SNCA (α-synuclein)

Synonyms: PD1, NACP, PARK1, PARK


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Point mutations in the α-synuclein gene (SNCA), as well as duplication or triplication of wild-type SNCA, cause autosomal-dominant Parkinson’s disease. α-synuclein is abundantly expressed in the nervous system. In neurons, the protein is primarily localized to presynaptic terminals.

Under normal conditions, α-synuclein exists as a natively unfolded monomer or is bound to membranes with an a-helical secondary structure. Though the protein’s primary physiological function remains ambiguous, it has been implicated in synaptic vesicle trafficking, neurotransmitter release, and fatty acid uptake.

α-synuclein is a major component of Lewy bodies and Lewy neurites, intracellular aggregates that represent a neuropathologic hallmark of synucleinopathies such as Parkinson’s disease (PD), Dementia with Lewy bodies (DLB), and Multiple system atrophy (MSA). Lewy bodies are also found in many patients with Alzheimer’s disease.

Early in the path to forming these fibrillar, insoluble aggregates, the α-synuclein protein accumulates, misfolds, and aggregates into soluble oligomeric species. α-synuclein can be secreted and taken up by other cells; it is thought that misfolded α-synuclein propagates from one cell to anatomically connected cells, triggering aggregation in the recipient cell. In this way, a slow spread from the brainstem to limbic and neocortical areas would give rise to the stereotypical pattern of Lewy body pathology in PD.

These smaller aggregates may be the main pathogenic species that cause degeneration of dopaminergic neurons. α-synuclein-induced neurotoxicity may involve remodeling of membranes, impairment of mitochondria, and dysfunction of the autophagy-lysosomal pathway.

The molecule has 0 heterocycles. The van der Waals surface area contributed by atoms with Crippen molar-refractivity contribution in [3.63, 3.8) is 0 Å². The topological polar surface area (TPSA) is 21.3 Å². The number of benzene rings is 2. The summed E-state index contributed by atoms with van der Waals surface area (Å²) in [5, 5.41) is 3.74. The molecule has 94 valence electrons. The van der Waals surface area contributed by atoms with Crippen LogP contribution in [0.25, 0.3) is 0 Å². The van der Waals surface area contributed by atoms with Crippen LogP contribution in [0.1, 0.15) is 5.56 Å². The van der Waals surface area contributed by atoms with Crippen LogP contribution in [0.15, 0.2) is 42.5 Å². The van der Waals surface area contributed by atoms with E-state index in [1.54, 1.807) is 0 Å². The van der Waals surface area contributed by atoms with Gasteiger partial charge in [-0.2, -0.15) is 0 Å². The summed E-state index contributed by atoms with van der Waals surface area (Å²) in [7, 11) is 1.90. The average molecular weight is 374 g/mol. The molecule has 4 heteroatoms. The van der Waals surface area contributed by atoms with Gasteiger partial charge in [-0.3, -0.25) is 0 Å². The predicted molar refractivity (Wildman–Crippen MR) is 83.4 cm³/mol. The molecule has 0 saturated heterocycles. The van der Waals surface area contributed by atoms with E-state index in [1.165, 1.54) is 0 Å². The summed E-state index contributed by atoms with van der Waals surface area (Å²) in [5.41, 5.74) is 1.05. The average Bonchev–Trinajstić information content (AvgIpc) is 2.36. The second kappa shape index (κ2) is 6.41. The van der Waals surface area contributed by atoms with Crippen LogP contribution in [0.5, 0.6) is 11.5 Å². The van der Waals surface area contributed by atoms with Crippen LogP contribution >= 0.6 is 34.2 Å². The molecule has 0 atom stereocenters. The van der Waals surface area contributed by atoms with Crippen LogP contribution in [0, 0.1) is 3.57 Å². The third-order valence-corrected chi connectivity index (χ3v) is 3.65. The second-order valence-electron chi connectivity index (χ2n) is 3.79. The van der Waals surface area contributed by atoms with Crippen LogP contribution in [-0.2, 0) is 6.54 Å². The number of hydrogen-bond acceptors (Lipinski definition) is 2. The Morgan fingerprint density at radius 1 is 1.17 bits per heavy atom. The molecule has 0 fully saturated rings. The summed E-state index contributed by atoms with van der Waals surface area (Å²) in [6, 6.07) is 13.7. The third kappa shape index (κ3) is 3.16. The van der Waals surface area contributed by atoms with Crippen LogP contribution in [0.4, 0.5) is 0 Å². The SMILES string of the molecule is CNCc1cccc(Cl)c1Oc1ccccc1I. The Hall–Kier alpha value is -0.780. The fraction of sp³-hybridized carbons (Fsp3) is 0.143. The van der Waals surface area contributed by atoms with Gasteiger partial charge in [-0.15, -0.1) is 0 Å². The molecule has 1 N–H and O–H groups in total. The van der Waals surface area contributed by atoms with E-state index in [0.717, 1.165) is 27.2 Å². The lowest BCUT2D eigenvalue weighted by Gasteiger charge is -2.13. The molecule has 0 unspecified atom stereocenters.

High levels are associated with impaired cognition in humans and in transgenic mouse models, and soluble α-synuclein is elevated in AD brain. The concentration of α-synuclein in the CSF is reduced in PD and DLB, and it is being explored as a potential biomarker for the differential diagnosis of these diseases against AD. Co-occurring α-synuclein and Aβ or tau pathology is a sign of worse prognosis and frequently marks mixed disease such as DLB or Parkinson’s disease dementia (PDD.) PET tracers for α-synuclein are at the animal research stage. α-synuclein is a drug target, and therapeutic antibodies are beginning to enter early stage clinical trials.


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Further Reading


  1. . Targeting heat shock proteins to modulate α-synuclein toxicity. Ther Adv Neurol Disord. 2014 Jan;7(1):33-51. PubMed.
  2. . Self-propagation of pathogenic protein aggregates in neurodegenerative diseases. Nature. 2013 Sep 5;501(7465):45-51. PubMed.
  3. . Parkinson's disease dementia: convergence of α-synuclein, tau and amyloid-β pathologies. Nat Rev Neurosci. 2013 Sep;14(9):626-36. PubMed.
  4. . Dysfunction of the autophagy/lysosomal degradation pathway is a shared feature of the genetic synucleinopathies. FASEB J. 2013 May 16; PubMed.
  5. . α-Synuclein: the long distance runner. Brain Pathol. 2013 May;23(3):350-7. PubMed.
  6. . Monogenic Parkinson's disease and parkinsonism: clinical phenotypes and frequencies of known mutations. Parkinsonism Relat Disord. 2013 Apr;19(4):407-15. PubMed.